Antagonism; nematophagous fungi; numerical response; post-application biology; predation; survival
The objective of this study was to evaluate the efficacy of three indigenous strains of entomopathogenic nematodes (EPN) from Meghalaya, India, namely Heterorhabditis indica Poinar, Karunakar and David, Steinernema thermophilum Ganguly and Singh, and Steinernema glaseri (Steiner) against the last instar larva of mustard sawfly, Athalia lugens proxima Klug, a serious pest of mustard and radish in India. The larvae of A. lugens proxima were exposed to 10, 25, 50, 75 and 100 infective juveniles (IJs) concentration of each nematode species in Petri dishes. Percentage larval mortality and nematode reproduction in insect larvae was studied. The sawfly larvae were found to be susceptible to all the three EPNs tested, but the degree of susceptibility to infection varied from among nematode species. Based on LC50 value, H. indica was the most pathogenic species. Nevertheless, S. thermophilum and S. glaseri also showed a high insect mortality. This study also revealed that all the three test nematodes are also able to propagate in the host cadaver and produce first generation infective juveniles. However, H. indica produced significantly more number of IJs per insect larva than the other two nematode species. The progeny production was recorded to be the least in case of S. glaseri. In conclusion, our findings suggest that of the three indigenous EPNs studied, H. indica and S. thermophilum have good potential as biological control agents against mustard sawfly, A. lugens proxima.
Entomopathogenic nematodes; Biological control; Mustard sawfly; Athalia lugens proxima Klug; Heterorhabditis indica; Steinernema thermophilum; Steinernema glaseri; Meghalaya; India
Some studies suggest that entomopathogenic nematodes (EPN) affect plant-parasitic nematode populations. Here, the effects of live and dead IJ of Heterorhabditis bacteriophora JPM4, H. baujardi LPP7, Steinernema feltiae SN and S. carpocapsae All were evaluated against eggs and J2 of the plant-parasitic nematode Meloidogyne mayaguensis. According to treatment, 100 IJ were applied with 350 eggs, 350 J2 or 175 eggs + 175 J2 to tomato plants. Bioassays were conducted in March to May and repeated in September to November 2005. Both experiments lasted 9 weeks, and the variable evaluated was number of galls per plant. When eggs were used for infections in the first trial, plants exhibited lower gall number compared to control when live and dead H. baujardi IJ and live S. feltiae IJ were added (9.7, 4.5, 7.3 and 85.7 galls, respectively). In the second trial, live S. feltiae and S. carpocapasae IJ influenced gall formation compared to control (14.33, 14.57 and 168.02 galls, respectively). When J2 were used for infections, plants with live H. baujardi IJ presented less galls when compared to control in both trials (38.3 and 355.7 galls in the first trial and 145.2 and 326.2 in the second one, respectively). Infection with a mixture of J2 and eggs resulted in fewer galls than when live S. feltiae IJ were present in both trials, compared to control (38.3 and 44.2 galls vs. 275.3 and 192.2 galls, respectively). We conclude that H. baujardi and S. feltiae apparently may be inhibiting egg hatching and J2 infection.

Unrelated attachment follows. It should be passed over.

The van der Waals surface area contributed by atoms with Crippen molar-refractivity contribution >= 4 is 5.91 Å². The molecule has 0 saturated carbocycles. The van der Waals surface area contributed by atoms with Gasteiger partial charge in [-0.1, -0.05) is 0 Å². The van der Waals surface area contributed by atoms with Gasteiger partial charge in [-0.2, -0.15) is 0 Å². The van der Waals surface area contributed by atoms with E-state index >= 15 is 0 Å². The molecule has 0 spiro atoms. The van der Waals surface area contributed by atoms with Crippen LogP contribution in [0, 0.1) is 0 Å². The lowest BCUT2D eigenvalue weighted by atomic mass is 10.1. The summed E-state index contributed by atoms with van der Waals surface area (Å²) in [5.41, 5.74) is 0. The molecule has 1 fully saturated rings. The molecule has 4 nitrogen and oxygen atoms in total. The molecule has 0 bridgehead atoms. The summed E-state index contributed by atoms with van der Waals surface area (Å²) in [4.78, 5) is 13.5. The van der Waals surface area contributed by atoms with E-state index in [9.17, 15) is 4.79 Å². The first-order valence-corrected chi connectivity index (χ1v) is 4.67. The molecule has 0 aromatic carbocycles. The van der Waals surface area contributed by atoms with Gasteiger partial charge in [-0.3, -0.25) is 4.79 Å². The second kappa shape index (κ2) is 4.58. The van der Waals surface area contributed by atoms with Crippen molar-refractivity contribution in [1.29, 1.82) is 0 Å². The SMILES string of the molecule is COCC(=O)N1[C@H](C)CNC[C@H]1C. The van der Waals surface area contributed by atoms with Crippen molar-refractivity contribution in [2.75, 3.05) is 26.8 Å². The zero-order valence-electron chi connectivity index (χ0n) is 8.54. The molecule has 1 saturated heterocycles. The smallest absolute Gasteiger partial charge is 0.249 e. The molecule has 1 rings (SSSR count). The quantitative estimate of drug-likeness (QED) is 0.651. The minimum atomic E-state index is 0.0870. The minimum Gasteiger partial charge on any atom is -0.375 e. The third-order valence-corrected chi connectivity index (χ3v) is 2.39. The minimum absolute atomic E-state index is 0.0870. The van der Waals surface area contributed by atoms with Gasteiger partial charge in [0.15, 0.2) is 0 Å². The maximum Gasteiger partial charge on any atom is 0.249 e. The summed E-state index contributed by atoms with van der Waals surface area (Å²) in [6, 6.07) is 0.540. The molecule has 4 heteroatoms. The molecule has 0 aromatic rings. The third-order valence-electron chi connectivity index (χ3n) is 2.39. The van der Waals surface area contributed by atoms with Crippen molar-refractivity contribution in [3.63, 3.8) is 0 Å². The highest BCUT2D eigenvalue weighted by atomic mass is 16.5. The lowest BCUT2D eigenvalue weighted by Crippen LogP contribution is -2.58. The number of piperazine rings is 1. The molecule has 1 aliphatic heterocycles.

Entomopathogenic nematodes; nematode-nematode interaction; biological control; plant-parasitic nematode; Meloidogyne mayaguensis
The oriental fruit moth (OFM), Grapholita molesta (Busck), which is among the most important insect pests of peaches and nectarines, has developed resistance to a wide range of insecticides. We investigated the ability of the entomopathogenic nematodes (EPN) Steinernema carpocapsae (Weiser), S. feltiae (Filipjev), S. riobrave (Cabanillas et al.), and Heterorhabditis marelatus (Liu and Berry) to control OFM under laboratory and fruit bin conditions. At a dosage of 10 infective juveniles (IJ)/cm2 in the laboratory, S. carpocapsae caused 63%, S. feltiae 87.8%, S. riobrave 75.6%, and H. marelatus 67.1% OFM mortality. All four nematode species caused significant OFM larval mortality in comparison to the nontreated controls. Steinernema feltiae was used for the bin assays due to the higher OFM mortality it caused than the other tested EPN species and to its ability to find OFM under cryptic environments. Diapausing cocooned OFM larvae in miniature fruit bins were susceptible to IJ of S. feltiae in infested corner supports and cardboard strips. Treatment of bins with suspensions of 10 or 25 S. feltiae IJ/ml water with wetting agent (Silwet L77) resulted in 33.3 to 59% and 77.7 to 81.6% OFM mortality in corner supports and cardboard strips, respectively. This paper presents new information on the use of EPN, specifically S. feltiae, as nonchemical means of OFM control.
Biological control; cardboard strips; fruit bins; Grapholita molesta; entomopathogenic nematodes; Heterorhabditis marelatus; oriental fruit moth; Steinernema carpocapsae; S. feltiae; S. riobrave; wetting agent